Autonomous Navigation of a Socially Assistive Robot for Telepresence Rehabilitation in Hospital Environment

visual example of how autonomously navigated robot constructs a map


Engineering and Applied Sciences


Assistant Professor of Physical Medicine and Rehabilitation

Project Summary

Lil’Flo is a low-cost socially assistive robot under development in the UPenn Rehabilitation Robotics Lab, designed to interact with Cerebral Palsy (CP) patients. The goal of our project this summer is to create a functional navigation demo with the Robot Operating System (ROS) framework on an iClebo Kobuki base and to propose a more sophisticated system based on how the demo performs inside hospital settings. For the navigation demo, we want the robot to move autonomously given its whereabouts and destination information. The process consists of four parts: mapping, localization, path planning and object avoidance. We used code packages from ROS Navigation Stack, including gmapping (to create a 2D occupancy grid map), amcl (to implement adaptive Monte Carlo localization) and move_base (to implement a local and a global path planner). Based on the characteristics of hospital rooms and problems we encountered during the demo, we designed a more sophisticated navigation system. The system will have a multi-layer map that contains both the probabilistic layer and a topological graph; the robot will localize based on room numbers recognized in the corridors with deep learning techniques; a GUI interface will be created to make it easier for doctors to label rooms and to give instructions. If we can finish the implementations in the future, Lil’Flo will be able to navigate the hospital freely with little human assistance, making patient interactions much more efficient.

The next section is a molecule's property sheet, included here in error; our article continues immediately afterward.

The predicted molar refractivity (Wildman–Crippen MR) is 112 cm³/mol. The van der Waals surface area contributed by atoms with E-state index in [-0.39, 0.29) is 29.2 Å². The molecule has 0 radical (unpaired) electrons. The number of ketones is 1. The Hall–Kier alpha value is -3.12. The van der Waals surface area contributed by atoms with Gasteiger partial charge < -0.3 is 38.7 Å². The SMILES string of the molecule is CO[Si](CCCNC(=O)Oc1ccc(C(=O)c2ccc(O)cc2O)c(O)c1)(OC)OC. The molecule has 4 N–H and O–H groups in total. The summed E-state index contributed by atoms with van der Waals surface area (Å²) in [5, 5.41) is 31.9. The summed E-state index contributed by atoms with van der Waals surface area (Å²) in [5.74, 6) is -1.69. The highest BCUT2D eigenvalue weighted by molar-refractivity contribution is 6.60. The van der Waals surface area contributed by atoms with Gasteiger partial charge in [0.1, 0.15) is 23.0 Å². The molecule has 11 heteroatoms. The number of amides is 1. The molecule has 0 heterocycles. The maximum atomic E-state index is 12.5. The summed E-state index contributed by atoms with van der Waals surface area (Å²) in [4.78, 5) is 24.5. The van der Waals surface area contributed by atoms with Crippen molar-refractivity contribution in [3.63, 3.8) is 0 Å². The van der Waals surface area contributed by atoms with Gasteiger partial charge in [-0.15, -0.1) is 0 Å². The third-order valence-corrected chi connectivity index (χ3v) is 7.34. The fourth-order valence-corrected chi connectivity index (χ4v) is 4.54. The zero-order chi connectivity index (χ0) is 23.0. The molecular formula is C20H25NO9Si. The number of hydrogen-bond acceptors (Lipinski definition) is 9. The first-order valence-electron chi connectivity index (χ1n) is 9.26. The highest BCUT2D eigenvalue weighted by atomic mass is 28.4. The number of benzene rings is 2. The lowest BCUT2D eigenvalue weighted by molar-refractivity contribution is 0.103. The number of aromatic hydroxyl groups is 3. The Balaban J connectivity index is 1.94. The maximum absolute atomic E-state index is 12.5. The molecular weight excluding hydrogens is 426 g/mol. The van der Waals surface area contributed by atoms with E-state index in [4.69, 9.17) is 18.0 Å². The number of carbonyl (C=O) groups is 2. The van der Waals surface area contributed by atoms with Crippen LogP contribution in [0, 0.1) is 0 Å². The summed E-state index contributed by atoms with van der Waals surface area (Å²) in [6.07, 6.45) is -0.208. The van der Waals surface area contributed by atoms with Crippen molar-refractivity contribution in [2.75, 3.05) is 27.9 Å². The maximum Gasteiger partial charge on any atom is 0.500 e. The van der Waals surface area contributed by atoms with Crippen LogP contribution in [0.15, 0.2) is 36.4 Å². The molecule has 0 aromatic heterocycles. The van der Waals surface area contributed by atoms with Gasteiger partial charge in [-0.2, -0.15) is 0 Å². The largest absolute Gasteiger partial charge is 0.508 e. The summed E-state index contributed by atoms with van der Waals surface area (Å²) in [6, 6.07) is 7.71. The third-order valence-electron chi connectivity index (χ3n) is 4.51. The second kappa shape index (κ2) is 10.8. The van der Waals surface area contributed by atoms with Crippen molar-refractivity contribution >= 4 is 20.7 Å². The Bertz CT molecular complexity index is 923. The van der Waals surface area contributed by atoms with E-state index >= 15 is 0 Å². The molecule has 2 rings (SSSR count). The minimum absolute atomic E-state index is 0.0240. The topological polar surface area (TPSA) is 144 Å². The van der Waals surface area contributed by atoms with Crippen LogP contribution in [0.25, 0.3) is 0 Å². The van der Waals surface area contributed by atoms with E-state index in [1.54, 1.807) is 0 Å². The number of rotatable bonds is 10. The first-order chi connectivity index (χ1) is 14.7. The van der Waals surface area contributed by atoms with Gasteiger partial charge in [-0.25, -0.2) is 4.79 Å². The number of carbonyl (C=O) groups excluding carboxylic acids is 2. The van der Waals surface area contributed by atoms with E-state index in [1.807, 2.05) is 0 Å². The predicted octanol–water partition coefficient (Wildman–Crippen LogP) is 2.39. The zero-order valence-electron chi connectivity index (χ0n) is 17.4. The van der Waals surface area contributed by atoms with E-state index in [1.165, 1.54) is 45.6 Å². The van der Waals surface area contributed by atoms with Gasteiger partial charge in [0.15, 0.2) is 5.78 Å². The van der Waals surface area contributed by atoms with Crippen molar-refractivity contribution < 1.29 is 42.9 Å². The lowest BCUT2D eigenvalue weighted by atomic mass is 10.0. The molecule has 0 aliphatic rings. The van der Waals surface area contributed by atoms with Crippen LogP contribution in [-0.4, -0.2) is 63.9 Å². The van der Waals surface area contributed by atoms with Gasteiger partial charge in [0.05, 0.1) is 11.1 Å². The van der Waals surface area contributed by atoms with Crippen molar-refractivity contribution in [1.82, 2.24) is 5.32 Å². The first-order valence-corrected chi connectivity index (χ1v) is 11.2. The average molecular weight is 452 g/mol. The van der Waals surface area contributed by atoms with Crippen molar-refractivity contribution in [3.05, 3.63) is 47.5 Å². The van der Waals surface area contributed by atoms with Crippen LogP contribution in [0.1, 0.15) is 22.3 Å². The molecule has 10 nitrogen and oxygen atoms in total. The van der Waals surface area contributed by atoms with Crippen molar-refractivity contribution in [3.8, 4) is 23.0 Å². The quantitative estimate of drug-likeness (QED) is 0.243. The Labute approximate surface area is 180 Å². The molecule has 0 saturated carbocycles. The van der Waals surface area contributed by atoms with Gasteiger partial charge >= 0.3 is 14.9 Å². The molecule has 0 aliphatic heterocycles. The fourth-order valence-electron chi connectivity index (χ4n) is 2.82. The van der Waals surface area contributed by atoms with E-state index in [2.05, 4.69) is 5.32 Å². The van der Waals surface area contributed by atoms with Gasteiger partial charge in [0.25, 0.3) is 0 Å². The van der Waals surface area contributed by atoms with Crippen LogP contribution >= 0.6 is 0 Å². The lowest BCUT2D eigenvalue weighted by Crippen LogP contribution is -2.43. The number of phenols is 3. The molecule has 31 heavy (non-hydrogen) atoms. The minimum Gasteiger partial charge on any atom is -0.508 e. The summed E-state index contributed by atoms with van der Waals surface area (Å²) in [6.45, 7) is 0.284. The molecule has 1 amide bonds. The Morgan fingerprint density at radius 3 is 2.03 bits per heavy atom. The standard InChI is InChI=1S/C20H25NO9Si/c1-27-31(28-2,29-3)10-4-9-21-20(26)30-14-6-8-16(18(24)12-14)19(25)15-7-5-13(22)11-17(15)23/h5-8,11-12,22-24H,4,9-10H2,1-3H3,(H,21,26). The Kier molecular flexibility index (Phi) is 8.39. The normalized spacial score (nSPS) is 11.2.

Through the 10-week research, I’ve gained a lot of experience in the field of robot navigation. I encountered many interesting problems, such as SLAM (simultaneous localization and mapping), and learned how to acquire new ideas from reading research papers and come up with new solutions that address our unique problem. The Lil’Flo project greatly enhanced my educational experience because I have always been interested in robotics, and this is my first chance to get my hands dirty in a robotics lab. I was also exposed to lot of new and exciting branch of computer science, such as deep learning and computer vision. I was able to confirm my love for robotics from the research experience and will remain working in the Rehab Robotics Lab through the school year and explore more of navigation, rehab technologies and robotics.